Musk Lorikeets in Sydney and species diversity

To: Peter Shute <>
Subject: Musk Lorikeets in Sydney and species diversity
From: storm <>
Date: Mon, 19 Dec 2016 02:46:53 +0000
Hi All

The flying-foxes moved to Lachlan Swamp, CPT following the dispersal in

The camp in Kareela started after the desal plant was constructed on the
same block as the camp as Kurnell. Animals are slowly starting to use the
camp at Kurnell again but it's not clear they will ever leave Kareela
completely, despite the ongoing (though presently suspended because of the
food shortage) dispersal action.

There is a significant food shortage effecting the grey-headed flying-fox
though the range from Melbourne to SEQ.  Where there is flowering, nectar
flow is poor. This food shortage has seen numbers into care in excess of 5
x the normal numbers coming into care over the last 6 weeks. Animals are in
parts of the range associated with food shortage (western NSW/ Victoria/
SA) Thousands of young have died. Hundreds of adults have died.

Bringing this back to topic, the lack of flowering / poor quality flowering
may also be driving the movement of the musk loris this season.

Dr Peggy Eby discusses the food shortage in this article:
She discusses the development of camps here


On 19 December 2016 at 05:53, Peter Shute <> wrote:

> In the case of the flying foxes, it's a pity we don't know enough about
> their movements to pinpoint the lost habitat. People's anger at their
> presence could then be redirected to those involved in the clearing.
> I don't think many people are annoyed by lorikeets like they are by flying
> foxes. Provided they aren't right by their house, they're welcomed, and
> even then many are prepared to put up with the noise.
> Peter Shute
> Sent from my iPad
> > On 18 Dec. 2016, at 12:02 pm, Chris Lloyd <> wrote:
> >
> > If I was a betting man, that's where my money might be. The combination
> of Chris and Andy's greening of the city over the last 50+ years and the
> concomitant reduction in forestry cover on the slopes (particularly
> western) could be the reason. Somewhat ironic but not for long as LGAs move
> to shift the FF 'menace' such was the case in Sutherland and that pinnacle
> of Australian indigenous flora - the RBG.
> >
> > -----Original Message-----
> > From: Peter Shute 
> > Sent: Sunday, December 18, 2016 6:10 AM
> > To: Andy Burton <>
> > Cc: Chris Lloyd <>; Birding Aus <
> >
> > Subject: Re: [Birding-Aus] Musk Lorikeets in Sydney and species diversity
> >
> > This sounds like good news for Musk Lorikeets, but I'm wondering if the
> numbers visiting increasingly attractive Sydney suburbs might also be
> driven by deforestation elsewhere. That seems to be the situation with
> flying foxes.
> >
> > Peter Shute
> >
> > Sent from my iPad
> >
> >> On 17 Dec. 2016, at 5:13 pm, Andy Burton <> wrote:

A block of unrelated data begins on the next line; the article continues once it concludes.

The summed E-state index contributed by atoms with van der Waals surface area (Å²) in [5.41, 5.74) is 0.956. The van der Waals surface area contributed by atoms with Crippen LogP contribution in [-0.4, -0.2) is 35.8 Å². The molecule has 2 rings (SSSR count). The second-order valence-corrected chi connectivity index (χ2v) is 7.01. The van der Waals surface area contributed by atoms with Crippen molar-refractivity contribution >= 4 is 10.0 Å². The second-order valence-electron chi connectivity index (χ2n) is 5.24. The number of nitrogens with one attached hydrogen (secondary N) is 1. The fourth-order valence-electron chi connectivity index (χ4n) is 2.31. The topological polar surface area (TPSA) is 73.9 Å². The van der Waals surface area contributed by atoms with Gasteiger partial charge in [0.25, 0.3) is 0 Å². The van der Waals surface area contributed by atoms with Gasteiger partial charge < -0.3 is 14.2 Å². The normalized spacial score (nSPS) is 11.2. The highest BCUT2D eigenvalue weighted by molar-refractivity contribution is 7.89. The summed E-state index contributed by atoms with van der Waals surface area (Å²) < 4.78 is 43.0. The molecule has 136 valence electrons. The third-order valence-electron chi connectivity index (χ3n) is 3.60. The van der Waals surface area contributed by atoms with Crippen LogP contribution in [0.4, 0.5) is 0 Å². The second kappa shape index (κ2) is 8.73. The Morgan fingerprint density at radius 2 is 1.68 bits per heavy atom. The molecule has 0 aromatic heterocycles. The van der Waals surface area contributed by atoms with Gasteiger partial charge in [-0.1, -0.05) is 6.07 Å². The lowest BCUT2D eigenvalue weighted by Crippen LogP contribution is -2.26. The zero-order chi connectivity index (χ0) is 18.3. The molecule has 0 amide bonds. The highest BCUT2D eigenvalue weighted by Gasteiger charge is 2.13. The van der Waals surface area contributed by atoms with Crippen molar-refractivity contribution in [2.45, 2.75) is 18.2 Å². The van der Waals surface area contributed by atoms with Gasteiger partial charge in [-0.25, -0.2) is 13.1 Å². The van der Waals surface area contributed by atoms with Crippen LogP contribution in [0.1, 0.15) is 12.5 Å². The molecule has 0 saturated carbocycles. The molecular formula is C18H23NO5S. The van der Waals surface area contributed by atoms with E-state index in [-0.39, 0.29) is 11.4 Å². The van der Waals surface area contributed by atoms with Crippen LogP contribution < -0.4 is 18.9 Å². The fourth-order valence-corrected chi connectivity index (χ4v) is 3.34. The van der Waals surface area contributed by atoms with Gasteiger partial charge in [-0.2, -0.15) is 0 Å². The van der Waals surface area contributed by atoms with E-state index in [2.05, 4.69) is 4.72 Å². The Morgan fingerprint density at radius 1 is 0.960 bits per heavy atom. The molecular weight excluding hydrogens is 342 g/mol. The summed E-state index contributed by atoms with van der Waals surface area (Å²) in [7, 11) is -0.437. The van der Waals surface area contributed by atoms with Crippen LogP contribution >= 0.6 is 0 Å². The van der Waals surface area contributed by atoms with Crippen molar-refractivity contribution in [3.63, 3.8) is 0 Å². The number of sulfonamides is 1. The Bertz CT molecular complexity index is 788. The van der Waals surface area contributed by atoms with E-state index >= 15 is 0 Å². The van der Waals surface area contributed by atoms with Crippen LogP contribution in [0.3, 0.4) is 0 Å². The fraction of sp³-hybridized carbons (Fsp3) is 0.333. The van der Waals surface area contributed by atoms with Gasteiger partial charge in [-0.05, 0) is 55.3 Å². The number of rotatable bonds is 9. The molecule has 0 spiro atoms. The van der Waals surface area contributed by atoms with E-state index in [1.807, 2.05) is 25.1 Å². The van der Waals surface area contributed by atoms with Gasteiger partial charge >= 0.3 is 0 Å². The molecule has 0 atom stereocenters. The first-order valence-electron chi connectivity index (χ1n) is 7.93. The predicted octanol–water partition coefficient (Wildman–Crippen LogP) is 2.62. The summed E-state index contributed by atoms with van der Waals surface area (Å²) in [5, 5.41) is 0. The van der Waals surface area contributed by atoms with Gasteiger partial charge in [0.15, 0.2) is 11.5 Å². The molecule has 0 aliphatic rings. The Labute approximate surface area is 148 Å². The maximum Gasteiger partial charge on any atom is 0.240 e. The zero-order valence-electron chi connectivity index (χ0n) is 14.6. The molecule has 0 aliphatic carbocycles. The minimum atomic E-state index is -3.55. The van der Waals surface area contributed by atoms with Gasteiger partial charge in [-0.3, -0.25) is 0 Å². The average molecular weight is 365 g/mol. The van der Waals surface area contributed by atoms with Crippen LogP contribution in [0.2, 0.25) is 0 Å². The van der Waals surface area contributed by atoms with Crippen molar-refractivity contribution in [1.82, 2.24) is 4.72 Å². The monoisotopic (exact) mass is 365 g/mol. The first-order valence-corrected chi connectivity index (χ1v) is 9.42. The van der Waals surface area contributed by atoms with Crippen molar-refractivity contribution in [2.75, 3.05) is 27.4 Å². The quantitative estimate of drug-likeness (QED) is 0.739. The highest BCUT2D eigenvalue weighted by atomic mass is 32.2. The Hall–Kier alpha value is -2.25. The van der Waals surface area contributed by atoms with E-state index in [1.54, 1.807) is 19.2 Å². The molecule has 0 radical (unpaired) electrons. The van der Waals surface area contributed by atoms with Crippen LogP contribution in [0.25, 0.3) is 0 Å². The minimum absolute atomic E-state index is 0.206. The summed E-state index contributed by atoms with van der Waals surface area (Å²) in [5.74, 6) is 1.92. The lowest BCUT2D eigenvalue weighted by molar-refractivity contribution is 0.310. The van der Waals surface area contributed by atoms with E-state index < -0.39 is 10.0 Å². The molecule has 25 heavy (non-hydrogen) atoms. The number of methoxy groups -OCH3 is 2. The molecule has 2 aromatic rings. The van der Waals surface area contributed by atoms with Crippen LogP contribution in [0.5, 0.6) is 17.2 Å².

> >>
> >> Haha, I’ve been lurking Chris, and involved in other projects.
> >>
> >> Re the change in vegetation, particularly canopy:
> >>
> >> In the Lane Cove, Roseville, Lindfield, Killara area, especially around
> Fiddens Wharf Road, the timber getters had moved in during 1804 and had
> taken all the timber that they wanted by 1819. After this there were
> various horticultural and animal husbandry projects set up by individuals.
> Post WW2, the ridges were built on and ridgetop birds e.g.., White-throated
> Gerygone, disappeared. Where I live, on the ridge overlooking the short
> Blue Gum Creek tributary of the Lane Cove River, there were three small
> dairies and a rifle range alongside the creek. It is still possible to see
> where the rifle range existed until it was decommissioned in 1965. At the
> risk of stating the bleedin' obvious it is not possible to have a rifle
> range in the middle of a forest, and so it was not until 1965 that
> eucalyptus regrowth commenced. That forest is now dense and quite mature,
> as are the areas where the dairies (and their cattle) were. At about the
> same time many of the tributaries of the Willoughby, North Sydney, southern
> Kuingai and Ryde municipalities were reserved allowing for the regeneration
> of vegetation along these narrow reserves of the valley bottoms. At about
> the same time a local nursery must have marketed Flooded Gums Eucalyptus
> grandis to the local populace and so in places, that species has joined the
> regenerating Blackbutts and Blue create a new canopy. It is my
> belief that this is what has recently attracted Musk Lorikeets to the area
> and for a few years I have predicted that the species will become a common
> breeding resident throughout most of northern Sydney.
> >>
> >> Andy
> >
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